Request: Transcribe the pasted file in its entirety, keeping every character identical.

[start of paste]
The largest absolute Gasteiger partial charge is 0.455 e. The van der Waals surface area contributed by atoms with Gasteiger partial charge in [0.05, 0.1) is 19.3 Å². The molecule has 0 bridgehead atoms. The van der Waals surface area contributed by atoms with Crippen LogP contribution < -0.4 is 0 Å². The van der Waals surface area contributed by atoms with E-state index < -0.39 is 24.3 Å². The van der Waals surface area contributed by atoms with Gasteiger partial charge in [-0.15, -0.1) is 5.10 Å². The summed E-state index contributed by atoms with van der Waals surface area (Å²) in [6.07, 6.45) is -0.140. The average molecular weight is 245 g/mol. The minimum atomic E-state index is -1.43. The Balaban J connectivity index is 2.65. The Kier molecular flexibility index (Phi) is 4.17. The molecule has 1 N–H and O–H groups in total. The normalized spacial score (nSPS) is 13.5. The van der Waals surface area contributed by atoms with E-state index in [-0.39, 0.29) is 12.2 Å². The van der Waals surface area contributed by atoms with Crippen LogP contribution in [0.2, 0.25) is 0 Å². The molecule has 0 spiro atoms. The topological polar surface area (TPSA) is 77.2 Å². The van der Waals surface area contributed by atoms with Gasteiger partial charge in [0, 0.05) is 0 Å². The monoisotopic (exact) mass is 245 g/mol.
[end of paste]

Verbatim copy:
The largest absolute Gasteiger partial charge is 0.455 e. The van der Waals surface area contributed by atoms with Gasteiger partial charge in [0.05, 0.1) is 19.3 Å². The molecule has 0 bridgehead atoms. The van der Waals surface area contributed by atoms with Crippen LogP contribution < -0.4 is 0 Å². The van der Waals surface area contributed by atoms with E-state index < -0.39 is 24.3 Å². The van der Waals surface area contributed by atoms with Gasteiger partial charge in [-0.15, -0.1) is 5.10 Å². The summed E-state index contributed by atoms with van der Waals surface area (Å²) in [6.07, 6.45) is -0.140. The average molecular weight is 245 g/mol. The minimum atomic E-state index is -1.43. The Balaban J connectivity index is 2.65. The Kier molecular flexibility index (Phi) is 4.17. The molecule has 1 N–H and O–H groups in total. The normalized spacial score (nSPS) is 13.5. The van der Waals surface area contributed by atoms with E-state index in [-0.39, 0.29) is 12.2 Å². The van der Waals surface area contributed by atoms with Crippen LogP contribution in [0.2, 0.25) is 0 Å². The molecule has 0 spiro atoms. The topological polar surface area (TPSA) is 77.2 Å². The van der Waals surface area contributed by atoms with Gasteiger partial charge in [0, 0.05) is 0 Å². The monoisotopic (exact) mass is 245 g/mol.